Artist Robert Bailey attended the Red Deer Comic and Entertainment Expo at Westerner Park over the weekend and brought along many of his original Star Wars drawings to sell.

Red Deer’s first comic expo a success

Some of Red Deer embraced its “nerdy” side on the weekend. While the term was once a bit derogatory, it’s now accepted in today’s pop culture by a certain smartish population segment — young and old — depicting fantasy and fun, with the occasional lightsaber, unicorn and set of black fluffy wings thrown in.

Some of Red Deer embraced its “nerdy” side on the weekend.

While the term was once a bit derogatory, it’s now accepted in today’s pop culture by a certain smartish population segment — young and old — depicting fantasy and fun, with the occasional lightsaber, unicorn and set of black fluffy wings thrown in.

Attendees of the first Red Deer Comic and Entertainment Expo event had a place to check their weapon props that accompanied their costumes representing superheroes and other characters such as Deadpool. Known as “cosplayers”, they also got to check their usual daily identities at the door and replace them with their true inner selves, a Catwoman here, and a Darth Vader or a dragon there.

The expo also included the opportunity for individuals to get their photo taken — for a price — with a number of movie celebrities such as Morena Baccarin (Deadpool, Gotham), Chloe Bennet (Agents of S.H.I.E.L.D.) and Michael Berryman (One Flew Over the Cuckoo’s Nest, Star Trek IV).

“We’re extremely pleased with the turnout, the caliber of the costumes and the excitement that the event generated across Central Alberta. And as for next year — we plan to be back and make this an annual event,” said Ben Marasco, CEO of Brasco Exhibitions.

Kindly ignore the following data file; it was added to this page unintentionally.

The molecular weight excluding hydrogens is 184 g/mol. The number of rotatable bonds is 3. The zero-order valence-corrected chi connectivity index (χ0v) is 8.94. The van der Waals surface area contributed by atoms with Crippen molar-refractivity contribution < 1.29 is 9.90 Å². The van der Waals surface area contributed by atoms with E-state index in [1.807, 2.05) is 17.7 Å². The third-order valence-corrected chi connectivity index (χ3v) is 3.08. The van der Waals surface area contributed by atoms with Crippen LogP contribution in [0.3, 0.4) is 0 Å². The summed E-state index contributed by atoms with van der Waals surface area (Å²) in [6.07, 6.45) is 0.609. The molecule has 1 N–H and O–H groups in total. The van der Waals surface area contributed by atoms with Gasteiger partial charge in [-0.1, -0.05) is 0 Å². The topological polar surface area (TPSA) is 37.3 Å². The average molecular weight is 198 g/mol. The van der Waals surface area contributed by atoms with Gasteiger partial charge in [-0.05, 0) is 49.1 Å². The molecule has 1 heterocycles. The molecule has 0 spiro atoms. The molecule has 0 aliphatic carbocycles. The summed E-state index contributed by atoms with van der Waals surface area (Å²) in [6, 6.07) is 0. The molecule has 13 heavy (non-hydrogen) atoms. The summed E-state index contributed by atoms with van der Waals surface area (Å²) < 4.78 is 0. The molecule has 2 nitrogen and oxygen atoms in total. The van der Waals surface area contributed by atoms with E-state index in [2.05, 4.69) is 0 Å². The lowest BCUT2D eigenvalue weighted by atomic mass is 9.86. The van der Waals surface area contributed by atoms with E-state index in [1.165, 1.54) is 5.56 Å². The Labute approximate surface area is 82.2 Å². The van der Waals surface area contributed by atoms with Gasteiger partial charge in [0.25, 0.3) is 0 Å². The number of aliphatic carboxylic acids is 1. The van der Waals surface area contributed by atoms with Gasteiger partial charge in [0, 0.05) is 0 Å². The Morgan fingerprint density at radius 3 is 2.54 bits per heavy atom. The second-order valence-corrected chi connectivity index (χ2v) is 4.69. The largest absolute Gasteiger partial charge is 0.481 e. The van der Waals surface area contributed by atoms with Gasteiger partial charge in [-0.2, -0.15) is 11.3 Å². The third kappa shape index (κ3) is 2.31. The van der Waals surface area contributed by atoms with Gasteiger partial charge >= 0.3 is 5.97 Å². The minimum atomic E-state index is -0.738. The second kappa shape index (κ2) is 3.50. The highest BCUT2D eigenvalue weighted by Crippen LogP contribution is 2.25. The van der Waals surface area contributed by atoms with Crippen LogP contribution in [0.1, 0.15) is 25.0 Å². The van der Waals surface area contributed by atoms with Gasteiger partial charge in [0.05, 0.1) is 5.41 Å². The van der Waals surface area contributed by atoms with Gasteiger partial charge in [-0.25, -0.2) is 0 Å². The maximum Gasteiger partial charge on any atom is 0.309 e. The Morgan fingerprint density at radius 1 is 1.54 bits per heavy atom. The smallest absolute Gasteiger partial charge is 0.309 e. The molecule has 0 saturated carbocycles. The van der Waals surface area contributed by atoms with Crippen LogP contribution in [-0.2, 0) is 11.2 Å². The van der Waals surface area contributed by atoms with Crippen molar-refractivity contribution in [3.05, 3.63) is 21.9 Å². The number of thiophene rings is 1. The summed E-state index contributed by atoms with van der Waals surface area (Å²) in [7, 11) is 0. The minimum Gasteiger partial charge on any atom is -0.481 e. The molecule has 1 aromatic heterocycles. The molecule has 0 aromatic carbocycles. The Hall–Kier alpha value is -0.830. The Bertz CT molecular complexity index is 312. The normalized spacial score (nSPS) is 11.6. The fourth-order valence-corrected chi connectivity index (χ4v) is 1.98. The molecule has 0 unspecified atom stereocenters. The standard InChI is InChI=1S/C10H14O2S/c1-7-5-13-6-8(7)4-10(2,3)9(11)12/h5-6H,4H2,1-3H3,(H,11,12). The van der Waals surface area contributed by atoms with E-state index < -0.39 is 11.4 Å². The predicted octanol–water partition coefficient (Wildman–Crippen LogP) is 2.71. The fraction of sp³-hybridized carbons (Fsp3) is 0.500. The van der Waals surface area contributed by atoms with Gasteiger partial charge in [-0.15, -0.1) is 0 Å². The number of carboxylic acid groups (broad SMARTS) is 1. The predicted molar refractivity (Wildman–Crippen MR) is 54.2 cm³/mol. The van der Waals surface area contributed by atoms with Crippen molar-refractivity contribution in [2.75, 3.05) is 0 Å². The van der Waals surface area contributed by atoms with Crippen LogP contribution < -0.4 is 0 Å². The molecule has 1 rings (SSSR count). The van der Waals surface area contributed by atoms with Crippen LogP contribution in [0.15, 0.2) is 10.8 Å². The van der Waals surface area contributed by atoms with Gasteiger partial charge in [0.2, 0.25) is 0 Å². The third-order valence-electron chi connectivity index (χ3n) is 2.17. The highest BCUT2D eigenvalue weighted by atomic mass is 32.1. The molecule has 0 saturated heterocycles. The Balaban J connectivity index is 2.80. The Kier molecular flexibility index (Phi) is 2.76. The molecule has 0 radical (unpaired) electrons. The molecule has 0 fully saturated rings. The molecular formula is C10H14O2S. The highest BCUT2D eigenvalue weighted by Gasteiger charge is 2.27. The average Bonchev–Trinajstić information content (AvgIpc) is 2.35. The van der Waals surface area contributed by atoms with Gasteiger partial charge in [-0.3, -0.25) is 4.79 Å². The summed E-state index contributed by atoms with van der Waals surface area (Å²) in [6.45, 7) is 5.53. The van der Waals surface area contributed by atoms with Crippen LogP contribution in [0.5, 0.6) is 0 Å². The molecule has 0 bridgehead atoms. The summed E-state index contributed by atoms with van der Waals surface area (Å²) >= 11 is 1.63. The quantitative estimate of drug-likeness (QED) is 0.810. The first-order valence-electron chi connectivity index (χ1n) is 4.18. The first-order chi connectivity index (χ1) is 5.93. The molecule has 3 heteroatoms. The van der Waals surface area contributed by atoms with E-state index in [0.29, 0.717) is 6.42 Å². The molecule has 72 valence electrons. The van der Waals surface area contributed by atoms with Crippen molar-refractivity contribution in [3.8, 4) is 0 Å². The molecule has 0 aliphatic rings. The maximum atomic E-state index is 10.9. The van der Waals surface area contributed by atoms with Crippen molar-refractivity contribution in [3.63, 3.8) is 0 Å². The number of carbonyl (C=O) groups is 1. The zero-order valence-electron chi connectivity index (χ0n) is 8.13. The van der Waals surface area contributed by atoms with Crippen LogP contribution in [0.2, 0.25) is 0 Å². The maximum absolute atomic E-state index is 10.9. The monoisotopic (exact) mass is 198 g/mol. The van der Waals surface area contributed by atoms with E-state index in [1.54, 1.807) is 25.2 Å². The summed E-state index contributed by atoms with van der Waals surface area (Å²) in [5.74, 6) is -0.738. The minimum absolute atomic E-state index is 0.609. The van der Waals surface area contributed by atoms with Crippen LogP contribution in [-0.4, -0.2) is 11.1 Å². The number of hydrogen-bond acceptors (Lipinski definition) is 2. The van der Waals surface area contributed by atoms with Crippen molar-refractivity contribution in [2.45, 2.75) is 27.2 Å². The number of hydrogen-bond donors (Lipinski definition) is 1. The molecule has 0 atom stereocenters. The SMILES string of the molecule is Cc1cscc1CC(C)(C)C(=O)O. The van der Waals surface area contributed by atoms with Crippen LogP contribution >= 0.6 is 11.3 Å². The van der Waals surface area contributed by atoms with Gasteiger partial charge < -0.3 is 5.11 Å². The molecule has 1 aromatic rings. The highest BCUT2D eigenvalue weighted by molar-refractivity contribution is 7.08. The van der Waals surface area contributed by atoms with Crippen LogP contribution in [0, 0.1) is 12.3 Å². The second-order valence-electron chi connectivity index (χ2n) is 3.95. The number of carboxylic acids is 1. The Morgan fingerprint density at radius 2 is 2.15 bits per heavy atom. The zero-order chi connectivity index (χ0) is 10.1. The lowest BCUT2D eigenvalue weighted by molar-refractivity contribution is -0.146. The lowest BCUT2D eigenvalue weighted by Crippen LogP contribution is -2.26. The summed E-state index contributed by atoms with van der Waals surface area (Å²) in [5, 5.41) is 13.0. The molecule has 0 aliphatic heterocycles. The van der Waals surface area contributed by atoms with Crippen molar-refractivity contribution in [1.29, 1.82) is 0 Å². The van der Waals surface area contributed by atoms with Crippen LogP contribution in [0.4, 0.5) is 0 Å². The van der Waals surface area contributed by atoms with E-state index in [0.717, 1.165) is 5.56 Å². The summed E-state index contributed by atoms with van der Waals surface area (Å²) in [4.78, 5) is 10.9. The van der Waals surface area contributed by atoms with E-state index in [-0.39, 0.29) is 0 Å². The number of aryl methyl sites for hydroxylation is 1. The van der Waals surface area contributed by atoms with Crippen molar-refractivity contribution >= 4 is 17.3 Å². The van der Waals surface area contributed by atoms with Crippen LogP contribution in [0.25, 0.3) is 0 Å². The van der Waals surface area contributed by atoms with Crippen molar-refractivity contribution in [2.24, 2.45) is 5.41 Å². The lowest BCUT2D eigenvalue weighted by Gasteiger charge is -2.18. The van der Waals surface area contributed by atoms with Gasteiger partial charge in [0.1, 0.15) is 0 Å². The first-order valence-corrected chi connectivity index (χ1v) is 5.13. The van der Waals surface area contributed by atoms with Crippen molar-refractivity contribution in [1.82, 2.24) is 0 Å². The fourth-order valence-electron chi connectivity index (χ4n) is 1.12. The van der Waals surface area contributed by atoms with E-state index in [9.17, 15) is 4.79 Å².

Robert Bailey, an artist from Stony Plain who was selling his Star Wars and other movie drawings at the show, said comic con (comic convention) shows are getting really big.

“I think it’s an extremely wonderful environment and a fairly new phenomenon. This enables people to dress up, to represent whichever character they want, whether it’s a known character or one that they invent, and to go in an environment where everyone’s having fun.

“Everyone’s free spirit. For example someone in a wheelchair or someone with a disfigurement … can go to a comic con and no one knows if that person is wearing makeup or if they are actually disabled or not … Everyone blends in,” said the 68-year-old.

“People get out of themselves… it’s become almost an addiction with some people. … I mean some people skydive — which I have done 50 times. You cannot be thinking about problems in your life because you are focused on what you are doing. I think that at cons, people are doing that.”

Bailey started doing Star Wars and Indiana Jones drawings about nine years ago, after having done aviation oil paintings and lithographs for many years.

George Lucas, the creator of the Star Wars and Indiana Jones franchises, saw Bailey’s work online and asked him if he would be interested in doing Star Wars art.

It was fortuitous because at that time the market for Second World War air combat was dropping off, he said. “I went off a sinking ship onto one that was very big.”

Within two weeks he was meeting with Lucas who originally wanted him to do conceptual work for Star Wars. Bailey ended up producing detailed Star Wars pencilled panels for Lucas, from which large oil paintings were done. Later Bailey continued doing his drawings for sale at comic cons.

A number of stars collect his drawings, including Carrie Fisher (Princess Leia in the original Star Wars trilogy); Linda Hamilton (Sarah Connor in Terminator); and Sigourney Weaver (Alien).

“Probably 20 movie stars have quite a collection of my stuff. … It’s a big thrill for me to meet them,” Bailey said. The artist works six days a week in his studio and watches films on the seventh day.

Bailey has a connection to Red Deer.

For the past 10 years he has been taking what he calls a sabbatical here, renting a hotel room every six months just to get away from work for a few days. “I just do nothing.”

He follows the comic con circuit to sell his drawings and will be headed to places like Montreal and New York this year.

“I think it’s a wonderful, wonderful thing to be a free spirit and to move around and no one looks at you and says you look strange or you are acting strange because everyone’s doing the same thing.”

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